I. INTRODUCTION

II. BACKGROUND

A. Surface formulations of biophysical problems

1. Molecular electrostatics

2. Surface-generalized Born

3. Continuum van der Waals

B. Defining molecule-solvent interfaces

III. SURFACE DISCRETIZATION

A. Toroidal element definition

B. Spherical element definition

IV. CURVED-ELEMENT INTEGRATION METHODS

A. Far-field quadrature

1. Generalized spherical triangle coordinate transformation

2. Toroidal element coordinate transformation

B. Near-field integration techniques

1. Single-layer potential

2. Double-layer potential

V. RESULTS

A. Problem geometries

1. Alanine tripeptide

2. Alanine dipeptide

3. Barnase-barstar complex

B. Validating the surface discretization

C. Validating curved boundary-element integration

D. Surface-generalized-Born calculations

E. Continuum van der Waals calculations

F. Poisson-Boltzmann electrostatics problems

1. Spherical geometry

2. Alanine dipeptide

G. Performance

VI. DISCUSSION

### Key Topics

- Boundary element methods
- 12.0
- Electrostatics
- 12.0
- Solvents
- 12.0
- Integral equations
- 9.0
- Integral transforms
- 9.0

## Figures

A mixed discrete-continuum model for biomolecule electrostatics. The surface represents the dielectric boundary between regions with dielectric constants and . Partial atomic charges are located in region I, with illustrative charges at and at . The Debye screening parameter is zero within region I and may be nonzero in region II. In work not described here, an ion-exclusion layer may also be treated (Refs. 29 and 30).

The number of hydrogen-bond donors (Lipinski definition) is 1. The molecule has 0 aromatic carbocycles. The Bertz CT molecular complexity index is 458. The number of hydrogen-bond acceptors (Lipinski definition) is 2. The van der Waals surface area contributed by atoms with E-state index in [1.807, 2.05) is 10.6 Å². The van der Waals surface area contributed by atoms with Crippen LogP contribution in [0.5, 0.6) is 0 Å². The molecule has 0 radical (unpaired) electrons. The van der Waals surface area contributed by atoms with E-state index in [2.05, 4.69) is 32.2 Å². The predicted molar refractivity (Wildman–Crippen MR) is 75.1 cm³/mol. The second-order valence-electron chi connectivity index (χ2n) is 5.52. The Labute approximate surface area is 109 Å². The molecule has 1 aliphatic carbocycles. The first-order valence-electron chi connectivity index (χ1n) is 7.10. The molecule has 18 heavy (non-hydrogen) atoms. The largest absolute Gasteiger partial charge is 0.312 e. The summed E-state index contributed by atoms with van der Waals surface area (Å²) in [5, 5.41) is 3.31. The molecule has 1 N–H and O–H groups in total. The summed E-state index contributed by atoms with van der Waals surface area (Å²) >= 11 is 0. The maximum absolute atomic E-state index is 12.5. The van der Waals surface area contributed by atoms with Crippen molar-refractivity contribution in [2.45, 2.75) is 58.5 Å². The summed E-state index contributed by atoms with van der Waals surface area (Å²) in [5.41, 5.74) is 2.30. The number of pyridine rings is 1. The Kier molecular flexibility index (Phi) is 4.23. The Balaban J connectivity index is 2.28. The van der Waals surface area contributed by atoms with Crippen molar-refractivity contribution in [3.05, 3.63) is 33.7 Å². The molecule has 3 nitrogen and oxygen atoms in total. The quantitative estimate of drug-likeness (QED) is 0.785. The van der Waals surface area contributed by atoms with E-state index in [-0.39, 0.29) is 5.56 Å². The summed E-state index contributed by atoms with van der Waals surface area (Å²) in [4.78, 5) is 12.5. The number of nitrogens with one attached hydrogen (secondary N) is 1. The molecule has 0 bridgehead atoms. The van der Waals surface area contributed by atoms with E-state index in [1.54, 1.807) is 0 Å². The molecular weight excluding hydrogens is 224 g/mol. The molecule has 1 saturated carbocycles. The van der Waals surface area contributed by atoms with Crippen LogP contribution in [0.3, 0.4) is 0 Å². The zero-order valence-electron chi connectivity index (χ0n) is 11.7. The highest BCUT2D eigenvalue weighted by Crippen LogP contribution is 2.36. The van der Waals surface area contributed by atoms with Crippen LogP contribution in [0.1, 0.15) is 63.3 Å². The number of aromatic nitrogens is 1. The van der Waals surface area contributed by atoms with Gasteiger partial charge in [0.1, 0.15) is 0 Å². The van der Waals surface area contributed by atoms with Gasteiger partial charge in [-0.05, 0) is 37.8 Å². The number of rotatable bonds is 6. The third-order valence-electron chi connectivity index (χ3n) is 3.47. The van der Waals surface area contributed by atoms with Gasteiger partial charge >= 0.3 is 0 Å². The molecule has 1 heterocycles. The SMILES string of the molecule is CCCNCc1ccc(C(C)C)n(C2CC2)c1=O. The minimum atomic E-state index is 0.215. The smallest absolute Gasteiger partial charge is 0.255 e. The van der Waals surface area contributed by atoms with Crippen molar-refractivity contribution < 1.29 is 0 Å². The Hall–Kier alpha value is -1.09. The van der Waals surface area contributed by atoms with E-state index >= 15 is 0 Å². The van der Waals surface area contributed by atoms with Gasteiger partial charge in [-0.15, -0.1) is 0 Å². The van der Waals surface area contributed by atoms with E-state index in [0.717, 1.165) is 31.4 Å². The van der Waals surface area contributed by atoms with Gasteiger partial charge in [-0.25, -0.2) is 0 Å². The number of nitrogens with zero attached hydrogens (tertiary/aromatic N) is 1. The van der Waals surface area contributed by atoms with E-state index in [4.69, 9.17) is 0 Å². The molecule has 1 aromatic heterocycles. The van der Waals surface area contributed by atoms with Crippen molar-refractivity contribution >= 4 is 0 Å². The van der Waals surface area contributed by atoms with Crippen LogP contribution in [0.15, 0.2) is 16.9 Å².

A mixed discrete-continuum model for biomolecule electrostatics. The surface represents the dielectric boundary between regions with dielectric constants and . Partial atomic charges are located in region I, with illustrative charges at and at . The Debye screening parameter is zero within region I and may be nonzero in region II. In work not described here, an ion-exclusion layer may also be treated (Refs. 29 and 30).

Three definitions of solute-solvent boundaries, shown for a two-atom case: (a) van der Waals surface, (b) the Lee and Richards solvent-accessible surface, and (c) the Richards solvent-excluded (molecular) surface. The dotted lines in (b) and (c) denote the van der Waals surface.

Three definitions of solute-solvent boundaries, shown for a two-atom case: (a) van der Waals surface, (b) the Lee and Richards solvent-accessible surface, and (c) the Richards solvent-excluded (molecular) surface. The dotted lines in (b) and (c) denote the van der Waals surface.

Specification of a torus and a torus element with and .

Specification of a torus and a torus element with and .

A generalized spherical triangle (GST) with one bounding edge belonging to the circle centered at the blue dot. The remaining edges belong to great circles on the sphere.